Penn State-Pitt Football Series Could be Extended

Penn State football hasn’t played Pitt since 2000, but the two schools are “optimistic” that a yearly matchup could be possible in the coming years and decades.

Penn State is scheduled to play Pitt every season from 2016-2019, but recent discussions between Penn State athletic director David Joyner and Pitt athletic director Steve Pederson seem to indicate significant interest in extending that four-game series.

“I would love to see that game played on an annual basis,” O’Brien told the Tribune-Review. “I have a tremendous amount of respect for (Pitt coach) Paul Chryst and their program, and that’s a great rivalry. For the fans of Pennsylvania to be able to see that game every year, I think that’s pretty neat.”

It’s anyone’s guess if both coaches will still be at their respective schools by the time 2016 rolls around, but the Pitt-Penn State rivalry goes back to 1893. The two teams played each other in all but four seasons between 1900-1992, with Penn State holding a 50-42-2 advantage overall (sanctions be damned).

“I would sign a 30-year deal, if I could,” Pederson said to ESPN. “It shouldn’t matter who the (university) president or the head coach is, these institutions should always play. It’s a great game. It’s got history to it, we’re three hours apart and in the same state. Those games ought to be played.”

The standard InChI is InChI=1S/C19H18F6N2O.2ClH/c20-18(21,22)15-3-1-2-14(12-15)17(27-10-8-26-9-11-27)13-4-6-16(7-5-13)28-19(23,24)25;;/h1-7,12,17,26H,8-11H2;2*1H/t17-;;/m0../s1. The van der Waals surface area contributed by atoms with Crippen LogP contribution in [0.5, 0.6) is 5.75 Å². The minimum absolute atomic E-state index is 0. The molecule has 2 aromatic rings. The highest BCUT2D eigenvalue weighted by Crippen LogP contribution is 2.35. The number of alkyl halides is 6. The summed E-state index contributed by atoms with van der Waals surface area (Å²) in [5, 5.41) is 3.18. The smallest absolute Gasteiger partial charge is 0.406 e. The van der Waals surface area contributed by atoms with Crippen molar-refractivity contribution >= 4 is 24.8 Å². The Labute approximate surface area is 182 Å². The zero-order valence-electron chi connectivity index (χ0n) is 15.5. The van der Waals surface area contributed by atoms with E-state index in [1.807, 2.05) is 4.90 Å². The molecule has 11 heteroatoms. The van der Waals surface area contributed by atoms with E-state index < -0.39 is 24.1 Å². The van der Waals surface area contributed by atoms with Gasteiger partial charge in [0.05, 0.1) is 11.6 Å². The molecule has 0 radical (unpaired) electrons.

There are some questions about feasibility and scheduling conflicts. With Penn State and the Big Ten moving to a 9-game conference schedule in 2016, it leaves room for only three non-conference opponents. Gone will be the days of Coastal Carolina and Kent State for the first month of the season as teams look to take advantage of the few non-conference slots available.

Either way, both schools are optimistic in making the in-state rivalry happen.

“We’d be interested in talking about that. It’s a great series,” Joyner said to ESPN. “It’s been a great linchpin in Pennsylvania for everyone there. Steve and I will definitely talk about doing that. We’ve always threatened to meet halfway on the turnpike somewhere at one exit.”

“Whether it’s every single year or not, we’ll have to see how it works out,” Pederson said. “My hope is to try to make that work on a regular basis. I do feel like both sides would like to have it happen. I’m very optimistic.”

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About the Author

Kevin Horne

Kevin Horne was the editor of Onward State from 2012-2014 and currently holds the position of Managing Editor Emeritus, which is a fake title he made up. He graduated from Penn State with degrees journalism and political science in 2014 and is currently seeking his J.D. at the Penn State Dickinson School of Law. A third generation Penn Stater from Williamsport, Pa., Kevin is also the president of the graduate student government. Email: [email protected]

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